Adam Cohen of The New York Times has an opinion piece on locational privacy and why there hasn’t been as much attention paid to its loss as we might expect. He hypothesizes that one reason may be that we enjoy having certain technology in our lives, and that the down side of such technology may be accepted. Then, too, people are often not aware of the many ways in which their location and activities is being monitored or recorded. Cohen writes, in part:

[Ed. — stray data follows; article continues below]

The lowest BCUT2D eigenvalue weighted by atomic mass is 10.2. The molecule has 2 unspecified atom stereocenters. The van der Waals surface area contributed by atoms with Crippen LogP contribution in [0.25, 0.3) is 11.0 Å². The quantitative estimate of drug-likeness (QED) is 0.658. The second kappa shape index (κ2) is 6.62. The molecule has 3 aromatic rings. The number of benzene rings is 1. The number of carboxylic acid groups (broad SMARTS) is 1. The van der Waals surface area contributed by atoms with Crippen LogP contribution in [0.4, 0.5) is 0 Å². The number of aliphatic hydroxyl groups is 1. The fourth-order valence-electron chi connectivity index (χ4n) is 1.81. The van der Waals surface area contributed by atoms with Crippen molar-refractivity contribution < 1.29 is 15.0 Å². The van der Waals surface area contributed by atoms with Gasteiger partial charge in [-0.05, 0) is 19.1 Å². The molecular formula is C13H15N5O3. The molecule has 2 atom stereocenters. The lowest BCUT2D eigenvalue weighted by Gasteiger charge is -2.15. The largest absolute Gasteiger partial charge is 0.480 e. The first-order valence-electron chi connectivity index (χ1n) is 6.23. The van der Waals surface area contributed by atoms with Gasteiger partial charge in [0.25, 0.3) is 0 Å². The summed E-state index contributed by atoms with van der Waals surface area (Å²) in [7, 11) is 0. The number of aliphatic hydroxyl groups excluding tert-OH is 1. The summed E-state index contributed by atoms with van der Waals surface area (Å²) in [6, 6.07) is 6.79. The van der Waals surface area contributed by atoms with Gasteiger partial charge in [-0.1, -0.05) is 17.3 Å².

What can be done? As much as possible, location-specific information should not be collected in the first place, or not in personally identifiable form. There are many ways, as the Electronic Frontier Foundation notes, to use cryptography and anonymization to protect locational privacy. To tell you about nearby coffee shops, a cellphone application needs to know where you are. It does not need to know who you are.
When locational information is collected, people should be given advance notice and a chance to opt out. Data should be erased as soon as its main purpose is met. After you pay your E-ZPass bill, there is no reason for the government to keep records of your travel.